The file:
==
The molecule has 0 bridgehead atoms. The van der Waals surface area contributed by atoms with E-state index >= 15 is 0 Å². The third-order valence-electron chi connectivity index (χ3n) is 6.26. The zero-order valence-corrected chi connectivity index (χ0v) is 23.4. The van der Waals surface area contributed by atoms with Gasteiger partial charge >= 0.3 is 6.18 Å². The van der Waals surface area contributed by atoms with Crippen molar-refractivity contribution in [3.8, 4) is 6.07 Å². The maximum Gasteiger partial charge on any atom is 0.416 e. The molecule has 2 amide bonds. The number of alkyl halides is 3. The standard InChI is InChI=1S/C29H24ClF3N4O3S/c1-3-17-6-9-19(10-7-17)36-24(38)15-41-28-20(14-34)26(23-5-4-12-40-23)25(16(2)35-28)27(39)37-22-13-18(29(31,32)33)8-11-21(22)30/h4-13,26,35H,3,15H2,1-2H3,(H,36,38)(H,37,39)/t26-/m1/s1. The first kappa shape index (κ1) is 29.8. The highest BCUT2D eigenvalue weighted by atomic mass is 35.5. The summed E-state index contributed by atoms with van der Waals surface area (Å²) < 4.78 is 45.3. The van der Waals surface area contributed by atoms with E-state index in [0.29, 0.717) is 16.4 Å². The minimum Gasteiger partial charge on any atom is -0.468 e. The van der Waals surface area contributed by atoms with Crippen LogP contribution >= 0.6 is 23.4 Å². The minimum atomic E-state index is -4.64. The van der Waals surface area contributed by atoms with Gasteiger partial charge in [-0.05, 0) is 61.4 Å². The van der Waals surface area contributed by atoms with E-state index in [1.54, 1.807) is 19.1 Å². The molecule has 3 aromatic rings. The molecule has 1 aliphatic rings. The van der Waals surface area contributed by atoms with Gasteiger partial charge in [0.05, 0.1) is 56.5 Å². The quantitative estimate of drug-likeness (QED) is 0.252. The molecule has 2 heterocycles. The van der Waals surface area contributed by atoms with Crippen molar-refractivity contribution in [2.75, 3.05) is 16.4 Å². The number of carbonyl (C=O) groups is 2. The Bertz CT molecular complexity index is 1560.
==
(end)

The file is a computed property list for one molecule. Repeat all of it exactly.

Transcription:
The molecule has 0 bridgehead atoms. The van der Waals surface area contributed by atoms with E-state index >= 15 is 0 Å². The third-order valence-electron chi connectivity index (χ3n) is 6.26. The zero-order valence-corrected chi connectivity index (χ0v) is 23.4. The van der Waals surface area contributed by atoms with Gasteiger partial charge >= 0.3 is 6.18 Å². The van der Waals surface area contributed by atoms with Crippen molar-refractivity contribution in [3.8, 4) is 6.07 Å². The maximum Gasteiger partial charge on any atom is 0.416 e. The molecule has 2 amide bonds. The number of alkyl halides is 3. The standard InChI is InChI=1S/C29H24ClF3N4O3S/c1-3-17-6-9-19(10-7-17)36-24(38)15-41-28-20(14-34)26(23-5-4-12-40-23)25(16(2)35-28)27(39)37-22-13-18(29(31,32)33)8-11-21(22)30/h4-13,26,35H,3,15H2,1-2H3,(H,36,38)(H,37,39)/t26-/m1/s1. The first kappa shape index (κ1) is 29.8. The highest BCUT2D eigenvalue weighted by atomic mass is 35.5. The summed E-state index contributed by atoms with van der Waals surface area (Å²) < 4.78 is 45.3. The van der Waals surface area contributed by atoms with E-state index in [0.29, 0.717) is 16.4 Å². The minimum Gasteiger partial charge on any atom is -0.468 e. The van der Waals surface area contributed by atoms with Crippen LogP contribution >= 0.6 is 23.4 Å². The minimum atomic E-state index is -4.64. The van der Waals surface area contributed by atoms with Gasteiger partial charge in [-0.05, 0) is 61.4 Å². The van der Waals surface area contributed by atoms with E-state index in [1.54, 1.807) is 19.1 Å². The molecule has 3 aromatic rings. The molecule has 1 aliphatic rings. The van der Waals surface area contributed by atoms with Gasteiger partial charge in [0.05, 0.1) is 56.5 Å². The quantitative estimate of drug-likeness (QED) is 0.252. The molecule has 2 heterocycles. The van der Waals surface area contributed by atoms with Crippen molar-refractivity contribution in [2.75, 3.05) is 16.4 Å². The number of carbonyl (C=O) groups is 2. The Bertz CT molecular complexity index is 1560.